Molecular profiling has become a common and effective method for cancer gene discovery and classification of cancer. Almost a decade ago, Chung et al. identified four intrinsic subtypes for head and neck squamous cell carcinoma with clinical and biological implications . Consequently, one of the subtypes with the most unfavorable prognosis also displayed strikingly similar transcriptional patterns with the breast carcinoma basal-like phenotype and lung squamous cell carcinoma. Recently, additional evidence of shared cellular processes was found between breast carcinoma and oral squamous cell carcinoma, i.e. mechanisms for tumor lymphangiogenesis and metastasis to the regional lymph nodes as well as HER2/neu polymorphisms [11, 12]. These findings suggest that cancers derived from different sites of origin may perturb common signaling pathways and thereby display similar tumor characteristics . To test this hypothesis, we evaluated the prognostic potential of 16 putative prognostic biomarkers (AZGP1, BTG2, CBX2, CNTNAP2, DNALI1, LOC389033, NME5, PIP, S100A8, SCUBE2, SERPINA11, STC2, STK32B, SUSD3, UBE2C, and WHSC1L1) previously identified in breast carcinoma using oral squamous cell carcinoma [14, 15]. Interestingly, several of the putative biomarkers have been implicated in the carcinogenesis of more than one cancer form. We, and others, have also been able to show that AZGP1, S100A8, and STK32B, as well as CNTNAP2 are associated with the basal-like phenotype and lymph node metastasis, respectively [15–17].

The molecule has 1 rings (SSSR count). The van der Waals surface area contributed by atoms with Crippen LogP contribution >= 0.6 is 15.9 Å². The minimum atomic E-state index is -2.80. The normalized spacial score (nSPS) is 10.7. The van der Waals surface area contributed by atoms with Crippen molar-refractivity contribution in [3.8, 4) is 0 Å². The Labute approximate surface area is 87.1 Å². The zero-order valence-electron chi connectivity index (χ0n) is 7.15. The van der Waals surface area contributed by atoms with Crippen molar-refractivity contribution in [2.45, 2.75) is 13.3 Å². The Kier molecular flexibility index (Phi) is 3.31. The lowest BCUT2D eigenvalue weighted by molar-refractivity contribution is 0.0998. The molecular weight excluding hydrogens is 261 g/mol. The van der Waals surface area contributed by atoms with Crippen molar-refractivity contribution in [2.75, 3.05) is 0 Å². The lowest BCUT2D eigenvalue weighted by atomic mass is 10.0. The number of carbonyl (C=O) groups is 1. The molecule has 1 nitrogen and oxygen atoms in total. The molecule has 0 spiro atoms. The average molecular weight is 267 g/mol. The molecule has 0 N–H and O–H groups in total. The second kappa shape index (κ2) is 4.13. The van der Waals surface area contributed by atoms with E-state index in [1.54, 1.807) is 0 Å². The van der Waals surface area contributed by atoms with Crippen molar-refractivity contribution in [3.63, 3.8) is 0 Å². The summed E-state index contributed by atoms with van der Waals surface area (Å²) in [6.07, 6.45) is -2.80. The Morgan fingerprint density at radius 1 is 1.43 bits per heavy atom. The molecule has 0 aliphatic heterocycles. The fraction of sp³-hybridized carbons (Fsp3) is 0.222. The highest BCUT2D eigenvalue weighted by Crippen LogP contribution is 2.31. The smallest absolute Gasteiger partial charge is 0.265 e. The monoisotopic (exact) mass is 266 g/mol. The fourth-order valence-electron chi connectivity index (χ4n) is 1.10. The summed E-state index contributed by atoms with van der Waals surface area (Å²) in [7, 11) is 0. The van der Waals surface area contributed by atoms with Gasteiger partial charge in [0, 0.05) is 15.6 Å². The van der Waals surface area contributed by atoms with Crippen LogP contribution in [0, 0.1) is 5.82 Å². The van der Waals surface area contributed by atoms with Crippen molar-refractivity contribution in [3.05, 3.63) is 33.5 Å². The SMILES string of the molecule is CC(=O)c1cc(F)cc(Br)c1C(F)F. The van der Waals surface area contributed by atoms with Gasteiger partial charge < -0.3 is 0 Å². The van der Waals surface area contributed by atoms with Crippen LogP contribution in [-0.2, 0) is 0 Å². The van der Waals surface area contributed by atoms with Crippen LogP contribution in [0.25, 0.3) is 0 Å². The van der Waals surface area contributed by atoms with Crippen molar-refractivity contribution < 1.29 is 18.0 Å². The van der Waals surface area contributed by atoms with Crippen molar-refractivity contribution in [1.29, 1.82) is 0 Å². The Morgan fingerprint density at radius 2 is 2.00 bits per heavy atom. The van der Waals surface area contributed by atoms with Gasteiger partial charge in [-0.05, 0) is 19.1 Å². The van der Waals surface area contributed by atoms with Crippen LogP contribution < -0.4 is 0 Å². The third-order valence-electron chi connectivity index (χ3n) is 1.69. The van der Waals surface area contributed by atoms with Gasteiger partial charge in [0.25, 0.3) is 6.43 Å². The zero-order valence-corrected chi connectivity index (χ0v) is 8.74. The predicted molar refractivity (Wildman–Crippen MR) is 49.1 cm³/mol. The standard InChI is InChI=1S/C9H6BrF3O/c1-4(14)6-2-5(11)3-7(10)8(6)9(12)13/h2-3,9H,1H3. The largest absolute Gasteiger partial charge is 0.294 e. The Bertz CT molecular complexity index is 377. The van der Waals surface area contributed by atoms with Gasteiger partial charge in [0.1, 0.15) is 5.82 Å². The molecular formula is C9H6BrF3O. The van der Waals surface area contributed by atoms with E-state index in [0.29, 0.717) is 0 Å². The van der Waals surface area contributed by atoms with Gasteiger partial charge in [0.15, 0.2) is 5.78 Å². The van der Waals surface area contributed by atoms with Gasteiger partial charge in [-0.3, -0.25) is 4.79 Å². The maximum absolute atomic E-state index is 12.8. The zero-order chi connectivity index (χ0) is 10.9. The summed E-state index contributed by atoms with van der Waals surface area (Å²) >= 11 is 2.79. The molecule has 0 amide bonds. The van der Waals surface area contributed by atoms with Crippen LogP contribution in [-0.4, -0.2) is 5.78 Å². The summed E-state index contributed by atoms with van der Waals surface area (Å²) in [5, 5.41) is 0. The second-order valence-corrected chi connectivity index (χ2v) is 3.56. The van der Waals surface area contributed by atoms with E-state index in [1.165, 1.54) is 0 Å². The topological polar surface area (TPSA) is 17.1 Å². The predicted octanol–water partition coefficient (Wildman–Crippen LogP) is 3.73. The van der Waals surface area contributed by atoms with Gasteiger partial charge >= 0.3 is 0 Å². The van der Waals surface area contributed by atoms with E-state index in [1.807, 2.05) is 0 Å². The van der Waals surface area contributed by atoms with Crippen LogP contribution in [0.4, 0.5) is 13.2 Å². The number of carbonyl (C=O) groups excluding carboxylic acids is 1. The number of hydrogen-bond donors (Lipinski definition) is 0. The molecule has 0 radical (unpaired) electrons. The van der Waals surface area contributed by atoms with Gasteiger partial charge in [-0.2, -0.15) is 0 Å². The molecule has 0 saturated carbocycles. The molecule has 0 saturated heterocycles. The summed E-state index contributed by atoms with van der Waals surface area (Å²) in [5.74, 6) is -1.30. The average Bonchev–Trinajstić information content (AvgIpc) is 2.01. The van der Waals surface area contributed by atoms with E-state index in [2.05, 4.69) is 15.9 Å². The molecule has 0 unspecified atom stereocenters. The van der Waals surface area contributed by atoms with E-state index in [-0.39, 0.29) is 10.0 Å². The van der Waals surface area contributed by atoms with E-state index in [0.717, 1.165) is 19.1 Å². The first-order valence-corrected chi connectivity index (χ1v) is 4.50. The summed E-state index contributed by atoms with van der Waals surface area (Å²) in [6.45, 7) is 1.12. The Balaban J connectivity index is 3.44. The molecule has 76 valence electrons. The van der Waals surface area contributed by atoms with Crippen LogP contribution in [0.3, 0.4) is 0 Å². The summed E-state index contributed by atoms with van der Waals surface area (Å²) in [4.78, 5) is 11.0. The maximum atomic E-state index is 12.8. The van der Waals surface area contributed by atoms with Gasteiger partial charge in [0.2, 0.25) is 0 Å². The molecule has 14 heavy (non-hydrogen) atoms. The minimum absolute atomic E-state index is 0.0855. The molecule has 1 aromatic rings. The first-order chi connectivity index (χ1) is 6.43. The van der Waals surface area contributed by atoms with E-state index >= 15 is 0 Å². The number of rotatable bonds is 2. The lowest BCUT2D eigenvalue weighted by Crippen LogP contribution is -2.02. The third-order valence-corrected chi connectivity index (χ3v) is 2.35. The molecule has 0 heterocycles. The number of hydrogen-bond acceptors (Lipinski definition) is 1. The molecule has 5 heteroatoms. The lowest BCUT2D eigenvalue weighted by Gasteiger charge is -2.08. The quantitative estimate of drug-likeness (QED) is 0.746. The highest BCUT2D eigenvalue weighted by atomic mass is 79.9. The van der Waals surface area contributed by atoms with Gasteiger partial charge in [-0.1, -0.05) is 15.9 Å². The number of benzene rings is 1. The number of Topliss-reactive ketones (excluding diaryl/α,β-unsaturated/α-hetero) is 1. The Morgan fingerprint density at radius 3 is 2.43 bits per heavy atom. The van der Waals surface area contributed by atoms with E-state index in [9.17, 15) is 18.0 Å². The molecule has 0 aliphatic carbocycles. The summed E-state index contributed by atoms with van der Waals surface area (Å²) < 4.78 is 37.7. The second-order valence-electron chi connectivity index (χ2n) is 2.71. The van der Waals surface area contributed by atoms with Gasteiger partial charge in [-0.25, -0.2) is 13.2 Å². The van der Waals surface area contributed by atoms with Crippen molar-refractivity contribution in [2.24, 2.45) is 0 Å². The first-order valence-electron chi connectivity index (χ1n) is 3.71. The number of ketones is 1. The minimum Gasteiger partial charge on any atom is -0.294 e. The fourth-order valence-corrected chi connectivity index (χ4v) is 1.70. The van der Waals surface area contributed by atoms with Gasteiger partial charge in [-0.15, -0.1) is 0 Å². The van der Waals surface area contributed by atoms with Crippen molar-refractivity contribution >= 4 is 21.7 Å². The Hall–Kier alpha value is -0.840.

Here, we investigated the prognostic potential of the gene expression signature in relation to clinical outcome, disease-specific survival (DSS) and/or overall survival (OS), in two steps. First, transcriptional levels for each gene were evaluated with respect to the clinical endpoints using publicly available Affymetrix one-channel microarray (n = 168) and Illumina RNASeq datasets (n = 198) for OSCC from the Gene Expression Omnibus (GEO) and The Cancer Genome Atlas (TCGA) repositories, respectively. Second, because correlation between mRNA/protein levels is frequently low, Cox proportional hazards models for DSS and OS were also calculated using immunohistochemical protein expression patterns from 43 OSCC cases together with established clinicopathological features (tumor size and node status or tumor size and age, respectively).
Clinicopathological features for OSCC patients in Cohorts I-III
Cohort I† (n = 168)
Cohort II‡ (n = 198)
Cohort III* (n = 43)
Cervical lymph node status
Tumor inflammatory infiltration
Tobacco smoking history